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Are Police Turning Off Dashcam Audio On Purpose? Alvarez Questions CPD

By  Erica Demarest and Ted Cox | December 7, 2015 1:32pm | Updated on December 7, 2015 2:48pm

 Cook County State's Attorney Anita Alvarez speaks at a press conference on December 7, 2015.
Cook County State's Attorney Anita Alvarez speaks at a press conference on December 7, 2015.
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Getty Images/Scott Olson

CHICAGO — Another video of a police officer fatally shooting a man was released Monday, and once again, the video did not have audio. 

At a news conference for the release of police dashcam footage in the officer-involved shooting of Ronald Johnson, Cook County State's Attorney Anita Alvarez said the lack of audio is an issue the Chicago Police Department must address. 

RELATED: Ronald Johnson Police Shooting Video Released, Officer Not Charged

The State's Attorney's office presented the footage to a room of reporters Monday overlaid with audio from police scanners during the interaction, but Alvarez emphasized that the dashcam footage itself had no audio.

 Cook County State's Attorney Anita Alvarez, left, and assistant state's attorney Lynn McCarthy at a press conference Monday discussing the video of the shooting of Ronald Johnson.
Cook County State's Attorney Anita Alvarez, left, and assistant state's attorney Lynn McCarthy at a press conference Monday discussing the video of the shooting of Ronald Johnson.
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Getty Images/Scott Olson

She called the inability of police cameras to capture audio "frustrating" and called it a problem the Chicago Police Department needs to solve.

"That's a problem for the Chicago Police Department, and I think they need to answer to that," Alvarez said. "I don't know why there's no audio. There should be audio. There's supposed to be audio."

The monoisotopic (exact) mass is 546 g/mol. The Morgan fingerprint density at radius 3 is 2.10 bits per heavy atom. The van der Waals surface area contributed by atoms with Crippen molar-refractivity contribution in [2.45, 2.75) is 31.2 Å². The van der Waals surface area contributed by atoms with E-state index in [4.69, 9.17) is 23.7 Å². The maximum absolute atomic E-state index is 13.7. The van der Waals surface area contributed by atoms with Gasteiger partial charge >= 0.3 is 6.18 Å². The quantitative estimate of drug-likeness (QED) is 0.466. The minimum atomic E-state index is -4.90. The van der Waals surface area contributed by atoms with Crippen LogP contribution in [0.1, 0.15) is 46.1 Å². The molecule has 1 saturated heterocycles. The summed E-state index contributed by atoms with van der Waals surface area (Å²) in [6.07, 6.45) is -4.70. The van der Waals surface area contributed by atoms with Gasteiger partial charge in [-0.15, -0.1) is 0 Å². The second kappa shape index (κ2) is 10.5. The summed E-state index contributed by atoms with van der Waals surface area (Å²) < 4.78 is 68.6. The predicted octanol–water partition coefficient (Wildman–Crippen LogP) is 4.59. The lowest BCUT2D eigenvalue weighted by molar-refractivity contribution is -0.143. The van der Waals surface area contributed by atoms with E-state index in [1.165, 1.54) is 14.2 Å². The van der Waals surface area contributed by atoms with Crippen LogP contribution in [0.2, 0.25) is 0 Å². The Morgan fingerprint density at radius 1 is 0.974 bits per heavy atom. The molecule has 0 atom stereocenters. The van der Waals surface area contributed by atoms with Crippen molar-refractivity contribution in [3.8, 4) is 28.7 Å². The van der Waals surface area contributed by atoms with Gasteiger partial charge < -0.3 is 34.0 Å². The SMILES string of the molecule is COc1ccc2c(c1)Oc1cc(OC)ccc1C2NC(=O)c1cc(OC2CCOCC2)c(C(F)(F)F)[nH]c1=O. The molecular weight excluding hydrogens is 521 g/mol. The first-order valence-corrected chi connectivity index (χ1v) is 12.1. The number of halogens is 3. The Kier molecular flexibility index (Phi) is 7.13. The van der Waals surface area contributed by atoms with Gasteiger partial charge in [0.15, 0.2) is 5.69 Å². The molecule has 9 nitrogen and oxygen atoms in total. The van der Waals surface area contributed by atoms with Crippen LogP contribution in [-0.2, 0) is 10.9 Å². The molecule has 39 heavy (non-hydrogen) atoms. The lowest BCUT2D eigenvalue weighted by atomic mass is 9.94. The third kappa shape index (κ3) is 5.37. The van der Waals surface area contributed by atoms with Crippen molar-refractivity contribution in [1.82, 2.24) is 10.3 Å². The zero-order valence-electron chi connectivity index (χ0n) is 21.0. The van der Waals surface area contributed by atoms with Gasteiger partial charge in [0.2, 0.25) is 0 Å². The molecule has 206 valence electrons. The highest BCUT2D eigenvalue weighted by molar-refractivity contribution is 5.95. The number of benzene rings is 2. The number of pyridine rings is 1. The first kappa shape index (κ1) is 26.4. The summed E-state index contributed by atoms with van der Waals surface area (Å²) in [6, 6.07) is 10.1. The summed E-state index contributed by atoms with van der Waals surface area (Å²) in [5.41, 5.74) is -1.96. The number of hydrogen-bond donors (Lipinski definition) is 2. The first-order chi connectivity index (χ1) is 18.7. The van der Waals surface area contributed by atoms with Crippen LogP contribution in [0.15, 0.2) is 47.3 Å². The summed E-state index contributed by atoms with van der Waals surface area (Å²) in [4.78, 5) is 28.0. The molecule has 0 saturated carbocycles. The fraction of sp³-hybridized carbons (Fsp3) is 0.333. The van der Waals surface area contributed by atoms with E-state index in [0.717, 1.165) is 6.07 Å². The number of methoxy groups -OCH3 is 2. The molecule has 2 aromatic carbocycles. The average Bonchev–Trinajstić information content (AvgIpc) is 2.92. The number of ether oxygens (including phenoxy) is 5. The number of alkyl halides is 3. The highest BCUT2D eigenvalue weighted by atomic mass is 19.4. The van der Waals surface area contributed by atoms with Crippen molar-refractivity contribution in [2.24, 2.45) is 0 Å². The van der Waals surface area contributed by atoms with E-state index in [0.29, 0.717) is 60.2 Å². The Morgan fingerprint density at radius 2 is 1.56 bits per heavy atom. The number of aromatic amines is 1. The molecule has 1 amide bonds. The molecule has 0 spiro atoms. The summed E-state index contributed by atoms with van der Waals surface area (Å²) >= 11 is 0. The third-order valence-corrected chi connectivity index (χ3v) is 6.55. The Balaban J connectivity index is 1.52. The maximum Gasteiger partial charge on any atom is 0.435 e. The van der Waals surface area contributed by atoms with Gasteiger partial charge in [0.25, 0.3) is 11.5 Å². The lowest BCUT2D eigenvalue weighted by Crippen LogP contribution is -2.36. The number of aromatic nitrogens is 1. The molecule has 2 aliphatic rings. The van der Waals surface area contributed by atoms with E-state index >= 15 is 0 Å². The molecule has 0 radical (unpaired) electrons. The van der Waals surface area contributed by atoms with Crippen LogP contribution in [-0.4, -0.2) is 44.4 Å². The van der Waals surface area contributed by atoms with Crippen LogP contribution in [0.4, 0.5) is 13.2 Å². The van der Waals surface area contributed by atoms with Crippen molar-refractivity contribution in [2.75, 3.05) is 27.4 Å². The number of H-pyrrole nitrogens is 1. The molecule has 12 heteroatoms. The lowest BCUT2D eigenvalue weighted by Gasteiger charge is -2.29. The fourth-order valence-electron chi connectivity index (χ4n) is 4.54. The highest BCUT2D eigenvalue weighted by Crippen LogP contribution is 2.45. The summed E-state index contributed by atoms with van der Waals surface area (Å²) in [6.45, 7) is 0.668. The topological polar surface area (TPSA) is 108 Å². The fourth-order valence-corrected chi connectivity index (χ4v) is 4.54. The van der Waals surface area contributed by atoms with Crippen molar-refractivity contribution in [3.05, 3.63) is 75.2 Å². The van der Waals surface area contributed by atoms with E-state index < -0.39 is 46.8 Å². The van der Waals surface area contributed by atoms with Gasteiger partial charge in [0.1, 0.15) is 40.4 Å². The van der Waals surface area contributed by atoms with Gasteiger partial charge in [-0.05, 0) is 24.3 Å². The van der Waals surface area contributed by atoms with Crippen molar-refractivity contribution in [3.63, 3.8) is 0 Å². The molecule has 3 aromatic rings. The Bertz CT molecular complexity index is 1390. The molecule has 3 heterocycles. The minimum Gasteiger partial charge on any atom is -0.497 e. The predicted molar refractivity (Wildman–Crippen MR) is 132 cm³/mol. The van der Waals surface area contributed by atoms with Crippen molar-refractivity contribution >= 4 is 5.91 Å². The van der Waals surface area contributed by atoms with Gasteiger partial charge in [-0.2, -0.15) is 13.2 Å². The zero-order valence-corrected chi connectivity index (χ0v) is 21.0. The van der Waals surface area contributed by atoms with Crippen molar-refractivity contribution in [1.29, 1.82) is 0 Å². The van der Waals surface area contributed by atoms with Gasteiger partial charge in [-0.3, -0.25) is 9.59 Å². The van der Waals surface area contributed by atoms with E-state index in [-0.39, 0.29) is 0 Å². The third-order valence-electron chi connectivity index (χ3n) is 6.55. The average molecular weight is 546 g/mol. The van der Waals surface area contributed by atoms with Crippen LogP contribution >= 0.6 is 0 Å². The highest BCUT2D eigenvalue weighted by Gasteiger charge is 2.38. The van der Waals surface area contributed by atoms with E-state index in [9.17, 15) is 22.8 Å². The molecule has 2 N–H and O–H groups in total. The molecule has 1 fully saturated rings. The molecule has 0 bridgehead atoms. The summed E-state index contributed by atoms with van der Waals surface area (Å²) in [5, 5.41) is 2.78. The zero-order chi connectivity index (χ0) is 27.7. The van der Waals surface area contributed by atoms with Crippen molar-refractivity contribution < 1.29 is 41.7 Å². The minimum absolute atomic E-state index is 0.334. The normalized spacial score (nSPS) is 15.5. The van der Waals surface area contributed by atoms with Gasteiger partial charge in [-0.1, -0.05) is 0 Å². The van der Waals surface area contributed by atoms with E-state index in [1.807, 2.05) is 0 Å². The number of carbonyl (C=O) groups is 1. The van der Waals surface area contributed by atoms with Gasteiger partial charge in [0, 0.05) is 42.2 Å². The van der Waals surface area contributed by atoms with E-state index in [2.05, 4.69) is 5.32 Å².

At a news conference introducing Sharon Fairley as the new head of the Independent Police Review Authority on Monday, Mayor Rahm Emanuel granted, "It's clear that we're going to have to have a policy as it relates to accountability, as it relates to enforcement, to make sure the sound is also working." He said he expected his newly appointed Task Force on Police Accountability to formulate that policy.

Asked if officers were turning off the dashcam audio, Ald. Willie Cochran (20th), a former Chicago cop, said, "I don't doubt it." Yet he quickly added that officers are called on to check that the video and audio are working at the start of their shifts.

"If they're not working, they're required to call in and get it repaired," Cochran said. "The question is, how efficient has the repair process been?"

Alvarez suggested several possible explanations for the missing audio in the Ronald Johnson and Laquan McDonald shooting footage, but said no excuse is acceptable.

"Whether it's malfunctioning, or officers are physically turning them off when they get in that squad car ... that's something I believe the Police Department has to address," Alvarez continued. "And they have to address it because we would prefer to have the audio."

In the Ronald Johnson shooting, Alvarez's office decided not to prosecute the police officer, citing both witness accounts and the dashcam footage that she said indicates Johnson was armed at the time shots were fired. 

Audio was also missing from the dashcam footage released last month of the fatal police-involved shooting of Laquan McDonald, which led to murder charges for Chicago Police Officer Jason Van Dyke and ultimately triggered the firing of Police Superintendent Garry McCarthy.

Before his firing, McCarthy attempted to explain the missing audio to ABC-7, telling them there were "apparently technical difficulties," but said the video had not been tampered with.

A CPD official told the station it could have been a battery issue:

"Wednesday night, a Chicago police official said there was no audio because the batteries in the dashcams had been put in improperly and facing the wrong direction, which disables the audio part of the recorder. CPD says officers responsible for maintaining their dash-cams are being retrained to avoid this."

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